By EU vs Disinfo

Several researchers note that the role of the victim is a coveted position in modern public discourse. Research points to this phenomenon in US politics, among men accused of sexual harassment – “I’m the victim here!” – and as an element in Kremlin disinformation efforts. EUvsDisinfo has observed this on several occasions – here, for instance, or here.

This approach is called “weaponised victimhood”, and is defined in research along the following lines:

Weaponised victimhood speaks to a felt sense of loss of power and esteem among social groups facing challenges to their traditionally privileged status positions.

A privileged party – in this case Russia, one of the world’s most powerful and advanced countries – describes itself as a victim of aggression. Victimhood has evolved into a major component of the Kremlin’s policy-making. The Russian state describes itself as “encircled by unfriendly forces” while a “treacherous ‘fifth column’ is attacking” the Russian state from within. In the EUvsDisinfo database, this approach is documented in the LitvinenkoSkripal and Navalny cases, in the MH17 case, the case of the public protests in Russia in January 2021 and even as a pretext to Russia’s slow vaccine roll-out.

One of this week’s most blatant examples of this policy of self-victimisation equals Russia with the Jews in Europe in the 1930s:

The West’s attitude toward Russians today resembles the treatment of European Jews in the 1930s. A pathological, bestial Russophobia has gripped the Western world, which pretends not to see the plight of those who are persecuted for being Russian or speaking Russian.

Reductio ad Hitlerum

The state radio and TV host Vladimir Solovyov does not identify one single case of anyone “persecuted for being Russian or speaking Russian”. Neither can he describe this “pathological, bestial Russophobia” in the Western world. The claim is an attempt to demonise the West instead of actually engaging in a critical conversation about the situation of Russian-speaking minorities outside Russia.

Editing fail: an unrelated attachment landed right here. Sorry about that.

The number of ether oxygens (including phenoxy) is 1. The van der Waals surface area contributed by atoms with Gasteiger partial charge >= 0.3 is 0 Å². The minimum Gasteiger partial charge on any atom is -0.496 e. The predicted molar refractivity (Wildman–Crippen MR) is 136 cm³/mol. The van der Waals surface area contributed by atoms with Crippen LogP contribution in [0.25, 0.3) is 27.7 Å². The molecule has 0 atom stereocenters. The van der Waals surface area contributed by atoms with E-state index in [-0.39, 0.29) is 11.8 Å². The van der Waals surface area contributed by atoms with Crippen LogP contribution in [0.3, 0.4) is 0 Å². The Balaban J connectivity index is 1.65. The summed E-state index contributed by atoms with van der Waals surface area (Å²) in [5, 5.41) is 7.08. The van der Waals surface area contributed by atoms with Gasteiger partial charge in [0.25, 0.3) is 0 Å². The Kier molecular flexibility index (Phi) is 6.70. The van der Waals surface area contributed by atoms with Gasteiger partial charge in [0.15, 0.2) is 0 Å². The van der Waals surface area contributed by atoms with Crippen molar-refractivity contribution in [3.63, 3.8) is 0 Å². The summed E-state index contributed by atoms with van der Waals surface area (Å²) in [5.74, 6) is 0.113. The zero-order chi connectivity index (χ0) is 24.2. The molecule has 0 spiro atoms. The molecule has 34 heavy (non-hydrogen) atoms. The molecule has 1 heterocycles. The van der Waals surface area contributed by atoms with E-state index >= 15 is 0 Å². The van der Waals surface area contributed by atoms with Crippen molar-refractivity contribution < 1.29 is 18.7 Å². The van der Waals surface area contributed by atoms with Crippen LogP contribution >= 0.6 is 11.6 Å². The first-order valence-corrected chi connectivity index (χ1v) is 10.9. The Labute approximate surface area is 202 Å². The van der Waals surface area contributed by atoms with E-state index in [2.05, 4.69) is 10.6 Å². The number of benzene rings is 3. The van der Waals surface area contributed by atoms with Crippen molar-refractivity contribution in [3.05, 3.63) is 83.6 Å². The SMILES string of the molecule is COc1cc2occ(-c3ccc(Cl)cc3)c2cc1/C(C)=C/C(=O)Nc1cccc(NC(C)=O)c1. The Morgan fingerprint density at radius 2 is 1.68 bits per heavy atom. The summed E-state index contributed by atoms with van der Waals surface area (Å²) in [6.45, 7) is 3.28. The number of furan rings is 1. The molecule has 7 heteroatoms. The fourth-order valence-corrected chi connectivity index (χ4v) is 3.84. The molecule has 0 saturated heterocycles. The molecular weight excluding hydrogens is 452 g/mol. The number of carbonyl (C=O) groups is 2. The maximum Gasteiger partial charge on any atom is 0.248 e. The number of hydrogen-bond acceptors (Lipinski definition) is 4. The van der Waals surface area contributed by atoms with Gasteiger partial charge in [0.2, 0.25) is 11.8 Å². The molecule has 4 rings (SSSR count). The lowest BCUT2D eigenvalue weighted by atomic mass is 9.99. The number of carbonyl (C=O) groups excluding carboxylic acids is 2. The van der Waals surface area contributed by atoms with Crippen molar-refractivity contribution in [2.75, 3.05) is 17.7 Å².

This approach is sometimes referred to as “reductio ad Hitlerum”. One of EUvsDisinfo’s most ardent readers has kindly recommended the Qatar-based Propaganda Analysis Project, which defines the device as follows (a typo in the original text is corrected):

Persuading an audience to disapprove an action or idea by suggesting that the idea is popular with groups held in contempt by the target audience.

This week, the Reductio ad Hitlerum is being played out frequently, mainly targeting Ukraine. Ukrainians are imbued with Nazi ideology; Ukraine’s President Zelenskyy – who is Jewish – is basing his regime on Nazism; a cult of Nazis is the ideology of Ukraine. The Fascists in Ukraine have even surrendered their country to the Americans! And the victims of this are, of course, the Russians, victims of genocide in Ukraine.

The Victims of Genocide

There are right-wing extremists in Ukraine, just as in any other European country, but the extremist movements have failed in every election held in Ukraine since 2014. The claim of genocide lacks any connection to reality. Genocide is a concept with a very clear definition in international law – The UN Convention on the Prevention and Punishment of the Crime of Genocide (Article II):

In the present Convention, genocide means any of the following acts committed with intent to destroy, in whole or in part, a national, ethnical, racial or religious group, as such:

  • a. Killing members of the group;
  • b. Causing serious bodily or mental harm to members of the group;
  • c. Deliberately inflicting on the group conditions of life calculated to bring about its physical destruction in whole or in part;
  • d. Imposing measures intended to prevent births within the group;
  • e. Forcibly transferring children of the group to another group.

We can note that neither Solovyov’s preposterous claim on the “plight of the Russians” nor the frequent references to “genocide in Ukraine/the Baltic states” has any similarity to the UN definition of genocide. The intent is, again, not to initiate a discussion on the conditions for Russian-speaking minorities outside Russia; the whole idea is to demonise foreign governments and individuals.

Pro-Kremlin media frequently evoke George Orwell; thus, the spokesperson of the Russian Ministry of Foreign Affairs referred to Orwell’s “1982” in a statement in 2017. The rest of us are more familiar with Orwell’s great novel Nineteen-Eighty-Four. This week, Russian state broadcaster RT out-Orwelled Orwell, claiming democracy the perfect dictatorship. An example well in line with the three slogans in Orwell’s novel: War is Peace, Freedom is Slavery, Ignorance is Strength.

Other Weird Cases this Week

By EU vs Disinfo